I knew nothing much about cameras when I was young. I got to push down the trigger on my Grandma's Brownie Hawkeye camera for the rare times I was allowed to take photos of the grown ups. This was a camera that the only thing you could do was to literally point and click. There were no adjustments to make before you took a shot, and just a quick wind of the film advance knob when you were ready to take another picture. The only thinking required was in keeping track of the frame number while winding. There wasn't a lot of photos taken in those days - other than birthdays and Christmas, or when a relative visited from another state.
After I made it to my teen years, something changed for me after seeing a camera that wasn't in the shape of a box; and with a few adjustments to its knobs and levers, it could do all sorts of things that no box camera could ever do. I wanted more than the Brownie experience and that meant I would have to do it on my own. My family wasn't cash-happy, so nobody was about to buy another camera setup for me.
It took some time but my first photo related purchase from saved allowances and neighborhood lawn mowing work was a new Gossen Pilot light meter that I purchased from the Simms Department Store in downtown Pontiac Michigan. I next added an aluminum 'crank-up' style Slik-branded tripod that I got on sale from the new Kmart store. Both of these were bought to pair up with a borrowed Konica IIa rangefinder camera, since I couldn't buy my own yet. Why would a teenager spend his meager financial fortune on photo gear? It happened soon after I found out I would be heading off on a short trip to Toronto Canada. It was time to take the money I'd saved and jump in, even if it was ahead of my earlier camera gear buying schedule. I had the notion to learn to shoot, and to use that particular camera - all super-gadgety and complex and unknown - but I needed to provide my own accessories and film.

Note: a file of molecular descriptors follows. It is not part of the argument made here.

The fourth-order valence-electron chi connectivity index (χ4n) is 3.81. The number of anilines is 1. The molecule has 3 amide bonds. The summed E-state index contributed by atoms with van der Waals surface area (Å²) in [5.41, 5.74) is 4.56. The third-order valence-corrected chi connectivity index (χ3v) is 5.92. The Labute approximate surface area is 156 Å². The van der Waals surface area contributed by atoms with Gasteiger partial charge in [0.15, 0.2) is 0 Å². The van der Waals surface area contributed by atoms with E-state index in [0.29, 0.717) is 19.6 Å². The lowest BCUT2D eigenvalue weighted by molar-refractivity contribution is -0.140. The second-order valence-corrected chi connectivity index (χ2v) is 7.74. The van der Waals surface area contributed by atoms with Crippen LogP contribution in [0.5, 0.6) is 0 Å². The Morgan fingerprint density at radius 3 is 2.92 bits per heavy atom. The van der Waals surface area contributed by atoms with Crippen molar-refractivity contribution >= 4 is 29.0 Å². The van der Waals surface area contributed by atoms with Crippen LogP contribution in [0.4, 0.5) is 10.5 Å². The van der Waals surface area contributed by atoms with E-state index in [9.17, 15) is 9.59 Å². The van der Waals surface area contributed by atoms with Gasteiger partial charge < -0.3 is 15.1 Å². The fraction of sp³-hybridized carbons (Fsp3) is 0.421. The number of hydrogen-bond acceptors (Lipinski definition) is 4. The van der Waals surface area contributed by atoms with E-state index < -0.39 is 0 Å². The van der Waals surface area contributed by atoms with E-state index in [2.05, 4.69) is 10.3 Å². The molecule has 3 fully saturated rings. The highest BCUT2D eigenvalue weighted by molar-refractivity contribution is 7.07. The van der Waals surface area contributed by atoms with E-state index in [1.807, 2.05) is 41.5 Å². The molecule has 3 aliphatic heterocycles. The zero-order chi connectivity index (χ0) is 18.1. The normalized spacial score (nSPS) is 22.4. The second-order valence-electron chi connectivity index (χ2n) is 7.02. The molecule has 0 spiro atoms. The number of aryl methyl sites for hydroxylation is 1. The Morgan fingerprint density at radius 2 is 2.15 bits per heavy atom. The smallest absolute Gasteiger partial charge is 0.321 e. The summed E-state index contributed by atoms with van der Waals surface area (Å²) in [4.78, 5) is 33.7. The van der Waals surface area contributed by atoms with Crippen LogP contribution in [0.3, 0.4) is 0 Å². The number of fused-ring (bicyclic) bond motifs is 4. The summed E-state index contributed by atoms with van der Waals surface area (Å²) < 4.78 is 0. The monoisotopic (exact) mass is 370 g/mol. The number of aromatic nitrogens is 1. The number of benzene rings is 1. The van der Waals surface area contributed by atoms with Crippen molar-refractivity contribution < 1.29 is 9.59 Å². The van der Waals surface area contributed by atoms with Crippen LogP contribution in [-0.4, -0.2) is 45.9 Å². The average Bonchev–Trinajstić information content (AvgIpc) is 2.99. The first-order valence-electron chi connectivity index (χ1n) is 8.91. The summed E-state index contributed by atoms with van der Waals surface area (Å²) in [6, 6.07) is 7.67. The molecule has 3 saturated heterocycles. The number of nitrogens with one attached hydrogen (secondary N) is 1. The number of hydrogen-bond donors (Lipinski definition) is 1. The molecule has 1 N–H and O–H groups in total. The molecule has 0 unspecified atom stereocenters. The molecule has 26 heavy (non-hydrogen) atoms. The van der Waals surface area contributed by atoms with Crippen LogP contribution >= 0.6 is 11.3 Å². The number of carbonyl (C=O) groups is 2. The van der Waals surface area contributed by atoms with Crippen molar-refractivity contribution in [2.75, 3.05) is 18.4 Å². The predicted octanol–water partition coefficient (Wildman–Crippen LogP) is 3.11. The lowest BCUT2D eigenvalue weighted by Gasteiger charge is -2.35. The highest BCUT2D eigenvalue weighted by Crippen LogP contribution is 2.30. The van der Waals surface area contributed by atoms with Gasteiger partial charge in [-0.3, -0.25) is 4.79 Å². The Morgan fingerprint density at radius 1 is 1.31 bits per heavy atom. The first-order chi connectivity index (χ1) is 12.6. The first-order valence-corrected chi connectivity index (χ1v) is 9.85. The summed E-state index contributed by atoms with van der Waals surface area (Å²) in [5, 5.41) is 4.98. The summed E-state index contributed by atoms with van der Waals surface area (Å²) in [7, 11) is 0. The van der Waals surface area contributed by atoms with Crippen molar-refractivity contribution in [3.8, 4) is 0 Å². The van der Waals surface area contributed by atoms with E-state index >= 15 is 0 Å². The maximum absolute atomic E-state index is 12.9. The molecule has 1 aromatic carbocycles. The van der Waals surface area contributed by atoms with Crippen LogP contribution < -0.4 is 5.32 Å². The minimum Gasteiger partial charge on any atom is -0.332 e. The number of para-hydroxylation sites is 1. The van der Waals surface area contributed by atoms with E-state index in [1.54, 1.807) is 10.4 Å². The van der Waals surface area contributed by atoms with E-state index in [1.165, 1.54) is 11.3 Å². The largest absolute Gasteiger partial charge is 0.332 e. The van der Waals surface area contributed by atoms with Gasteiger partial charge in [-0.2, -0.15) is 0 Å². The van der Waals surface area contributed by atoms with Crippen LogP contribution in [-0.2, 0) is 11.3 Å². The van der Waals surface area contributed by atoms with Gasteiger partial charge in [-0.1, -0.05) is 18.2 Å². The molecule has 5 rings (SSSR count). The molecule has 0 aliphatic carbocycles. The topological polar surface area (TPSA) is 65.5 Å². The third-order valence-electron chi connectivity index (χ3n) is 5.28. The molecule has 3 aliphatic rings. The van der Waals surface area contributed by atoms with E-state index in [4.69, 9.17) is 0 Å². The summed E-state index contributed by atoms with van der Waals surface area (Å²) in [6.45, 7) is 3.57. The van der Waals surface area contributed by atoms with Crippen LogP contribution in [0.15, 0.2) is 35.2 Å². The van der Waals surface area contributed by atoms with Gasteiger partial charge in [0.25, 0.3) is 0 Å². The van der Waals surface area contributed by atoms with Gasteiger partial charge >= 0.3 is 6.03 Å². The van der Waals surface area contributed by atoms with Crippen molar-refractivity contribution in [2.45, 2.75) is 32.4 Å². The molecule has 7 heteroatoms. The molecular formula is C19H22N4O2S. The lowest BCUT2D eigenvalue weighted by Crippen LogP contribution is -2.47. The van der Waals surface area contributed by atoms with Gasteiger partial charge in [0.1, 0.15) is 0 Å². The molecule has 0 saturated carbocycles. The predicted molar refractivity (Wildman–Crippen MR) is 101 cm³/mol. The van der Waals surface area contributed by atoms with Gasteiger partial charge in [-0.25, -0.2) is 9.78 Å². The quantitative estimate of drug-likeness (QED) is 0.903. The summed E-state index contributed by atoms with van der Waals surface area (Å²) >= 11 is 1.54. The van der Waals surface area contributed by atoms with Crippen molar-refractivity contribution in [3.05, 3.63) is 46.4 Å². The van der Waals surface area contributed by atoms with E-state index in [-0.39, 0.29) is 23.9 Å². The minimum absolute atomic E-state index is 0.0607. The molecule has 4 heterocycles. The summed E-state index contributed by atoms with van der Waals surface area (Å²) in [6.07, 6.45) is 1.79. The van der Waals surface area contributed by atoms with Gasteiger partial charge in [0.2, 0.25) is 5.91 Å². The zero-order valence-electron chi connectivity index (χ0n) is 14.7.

Heading to Toronto was a working trip of sorts for my mother and then-stepfather (both of them occasionally worked with the UAW/AFL-CIO, who'd sponsored their attendance to the conference there), but it was a real out-of-the-country mini summer vacation for me. This would be my first time leaving US soil and also allowed to be out on my own. I was 14 years old or so at the time, but I wasn't going to miss an opportunity to take a few serious pictures and doing it the best I could muster with whatever I had. I bought 2 fresh rolls of 36 exposure color negative film, and planned to shoot the 'Flying Saucer'. That was the nick name of the oddly shaped center building at the heart of Toronto's new City Hall. I'd heard about it often in school, but I'd never seen so much as a photo or drawing of it. This was the subject matter that fueled my idea, and this was after all, the beginning of the "Space Age". I intended to find out what that future was and exactly what it looked like. In those days, Pontiac certainly did NOT equate to the future inside my teen brain.